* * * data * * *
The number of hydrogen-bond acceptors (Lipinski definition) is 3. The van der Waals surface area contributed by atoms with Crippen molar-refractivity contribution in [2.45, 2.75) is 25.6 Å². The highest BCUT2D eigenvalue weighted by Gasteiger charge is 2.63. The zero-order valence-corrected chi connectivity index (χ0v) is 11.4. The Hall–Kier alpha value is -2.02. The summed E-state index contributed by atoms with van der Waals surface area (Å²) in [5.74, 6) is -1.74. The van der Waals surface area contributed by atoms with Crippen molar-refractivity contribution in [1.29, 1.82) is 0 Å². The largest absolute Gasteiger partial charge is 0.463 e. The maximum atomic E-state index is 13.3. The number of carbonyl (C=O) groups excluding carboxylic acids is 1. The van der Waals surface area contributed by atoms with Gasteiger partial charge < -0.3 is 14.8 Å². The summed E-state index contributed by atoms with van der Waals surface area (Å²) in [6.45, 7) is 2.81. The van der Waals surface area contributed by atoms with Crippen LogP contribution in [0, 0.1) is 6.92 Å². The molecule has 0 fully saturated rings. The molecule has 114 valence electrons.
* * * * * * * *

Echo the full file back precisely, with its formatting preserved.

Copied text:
The number of hydrogen-bond acceptors (Lipinski definition) is 3. The van der Waals surface area contributed by atoms with Crippen molar-refractivity contribution in [2.45, 2.75) is 25.6 Å². The highest BCUT2D eigenvalue weighted by Gasteiger charge is 2.63. The zero-order valence-corrected chi connectivity index (χ0v) is 11.4. The Hall–Kier alpha value is -2.02. The summed E-state index contributed by atoms with van der Waals surface area (Å²) in [5.74, 6) is -1.74. The van der Waals surface area contributed by atoms with Crippen molar-refractivity contribution in [1.29, 1.82) is 0 Å². The largest absolute Gasteiger partial charge is 0.463 e. The maximum atomic E-state index is 13.3. The number of carbonyl (C=O) groups excluding carboxylic acids is 1. The van der Waals surface area contributed by atoms with Gasteiger partial charge < -0.3 is 14.8 Å². The summed E-state index contributed by atoms with van der Waals surface area (Å²) in [6.45, 7) is 2.81. The van der Waals surface area contributed by atoms with Crippen LogP contribution in [0, 0.1) is 6.92 Å². The molecule has 0 fully saturated rings. The molecule has 114 valence electrons.